Mauthausen at liberation by the US troupes
photo: United States Photo Archives

Our transport back to Hungary started on the June 1, 1945. Mauthausen was in the American zone of occupation. The border of the Soviet zone was at Linz, where we changed trains. The first impressions of a Russian soldier was not flattering. They were dirty, hungry, and nearly always drunk. In the afternoon in Vienna we had to cross a bridge --bombed in the Danube-- on foot. Everybody had to show his left armpit, for the tell-tale sign of the SS tattoo of the blood group. My left armpit was swollen, puss oozing for the last 3-4 months. I had an infection after hitting my left thumb with a hammer, losing my thumb-nail. So the Russian soldier said I must be an SS, who tried to get rid of his tattoo. To make it worse, I was wearing a stripped down German uniform, given to me by the Americans. The boys traveling with me told him in several languages, no, not SS, Jewish, Konzentrationslager, but to no avail. He locked us [as everybody very valiantly stayed with me] into a shed, saying that the commandant will decide our fate in the morning.  

During the night, there was a knock on the wall. An Austrian man asked us, why were we locked in. We told him, that one of us is a suspected SS, wrongly accused. He broke the wall of the shed and lead us through the gardens to the street, where we reached the sector occupied by the Western Allies. Who knows, was it his good heart, or did he want to help an SS?

Next day we went by train to Hungary. I did not go further than Szombathely, a border town, where the Hungarian medics put me in hospital. I had three weeks of freedom since liberation, weighed 35 kg., with my 183 cm height. I was operated on my armpit, received antibiotics, and good nourishing food.

When they felt I was well enough, around the middle of July, I went to Budapest, where I knew I had my mother's aunt. The train travel was a nightmare. People stormed the train in the second it pulled in the station. Thousands traveled, mostly for scrounging for food, as Budapest, 6 months after liberation, was a city of starved people, totally without affordable food supply. There was a rampant inflation, one's wages was not worth a kilogram of bread at the evening of a pay-day. People sat even on the roof of train carriages, just to get somewhere, somehow.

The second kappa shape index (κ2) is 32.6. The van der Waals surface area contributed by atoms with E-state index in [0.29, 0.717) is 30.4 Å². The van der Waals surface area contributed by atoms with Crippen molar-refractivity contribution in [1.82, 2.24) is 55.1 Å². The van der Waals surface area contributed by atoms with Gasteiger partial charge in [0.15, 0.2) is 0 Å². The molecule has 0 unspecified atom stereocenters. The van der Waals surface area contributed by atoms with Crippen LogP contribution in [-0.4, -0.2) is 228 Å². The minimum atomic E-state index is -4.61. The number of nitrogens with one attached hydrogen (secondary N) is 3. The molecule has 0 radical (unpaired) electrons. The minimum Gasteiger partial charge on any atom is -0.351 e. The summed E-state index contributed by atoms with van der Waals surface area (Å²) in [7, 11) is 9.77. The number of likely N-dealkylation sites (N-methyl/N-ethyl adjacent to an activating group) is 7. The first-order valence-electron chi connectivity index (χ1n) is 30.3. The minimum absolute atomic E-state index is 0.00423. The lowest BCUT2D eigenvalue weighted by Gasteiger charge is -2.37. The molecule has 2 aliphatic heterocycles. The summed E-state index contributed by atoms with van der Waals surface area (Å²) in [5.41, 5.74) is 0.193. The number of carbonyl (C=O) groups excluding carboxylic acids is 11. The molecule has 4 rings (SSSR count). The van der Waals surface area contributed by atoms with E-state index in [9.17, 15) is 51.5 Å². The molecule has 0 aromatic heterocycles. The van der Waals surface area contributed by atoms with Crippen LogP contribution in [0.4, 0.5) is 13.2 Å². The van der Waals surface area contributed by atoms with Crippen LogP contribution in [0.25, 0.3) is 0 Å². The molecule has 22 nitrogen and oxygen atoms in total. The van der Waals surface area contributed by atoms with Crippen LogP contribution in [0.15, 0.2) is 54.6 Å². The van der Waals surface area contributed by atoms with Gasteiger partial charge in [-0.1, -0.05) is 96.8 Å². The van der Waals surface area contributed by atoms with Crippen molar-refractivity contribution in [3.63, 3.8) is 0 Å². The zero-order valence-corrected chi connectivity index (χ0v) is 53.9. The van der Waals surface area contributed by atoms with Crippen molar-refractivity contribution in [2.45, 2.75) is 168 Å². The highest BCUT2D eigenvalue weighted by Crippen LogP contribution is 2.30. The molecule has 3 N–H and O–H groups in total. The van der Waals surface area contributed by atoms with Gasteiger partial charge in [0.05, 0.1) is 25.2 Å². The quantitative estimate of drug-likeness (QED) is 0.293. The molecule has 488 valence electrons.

My reaction from the concentration camp was, that I could not conceive anything funny. I spent 10-14 days in Budapest before going to Tarnaméra. One day I went to see a Charlie Chaplin movie. The audience roared with laughter about the misfortunes of the little man. I could not understand why they laughed. I just felt sorry for him. So I walked out in the middle of the screening.

When I reached Tarnaméra, I realized that I arrived back to a forgotten existence that I had left just 15 months ago. Those months were eradicated from my life, when I became a non-person in a near to animal existence, from October 1944 to May 1945.

Nobody recognized me, not a living soul, but one.

When we left to the ghetto, we gave our little fox-terrier to a neighbor. The dog was on the street, came towards me, licked my trousers, sniffed and jumped up and down. I became myself again, who, at last, been recognized and loved --by a dog.

Our tenant seemed glad to see me, and told to go to the police station, where my friend Alex Seidner (now in Melbourne) was the local chief. He was the first Jew, who returned to Tarnaméra in the early spring of 1945, so he became the police sergeant. I slept in a bed, washed myself, ate and tried to become a normal person.

It sank in slowly, that I would not see my parents again. Even in the summer of 1944, we thought that they would be taken away from the ghetto to work. Some people even received a postcard, from a mysterious WALDSEE, somewhere near to Switzerland on the map.

I did not receive any, but I did not get very worried. In the concentration camp we saw men, women, but no children or old people. But the daily struggle, just to survive, blunted our senses. It was not selfishness, that we did not think about anything not connected with our daily survival, it was pure animal behavior. The Nazis did not think, that we were better than an animal, so by their treatment we became one.

In the next months, after inquiries, I found out that apart from me, only two uncles and two cousins survived from the whole family. The family consisted of: 1 grandfather, 2 parents, 19 uncles and aunts and 19 cousins. So 5 of us were left out of 41 persons! 36 murdered by gas, by beating, overwork, or starvation. Nobody will ever know the exact truth about how they died.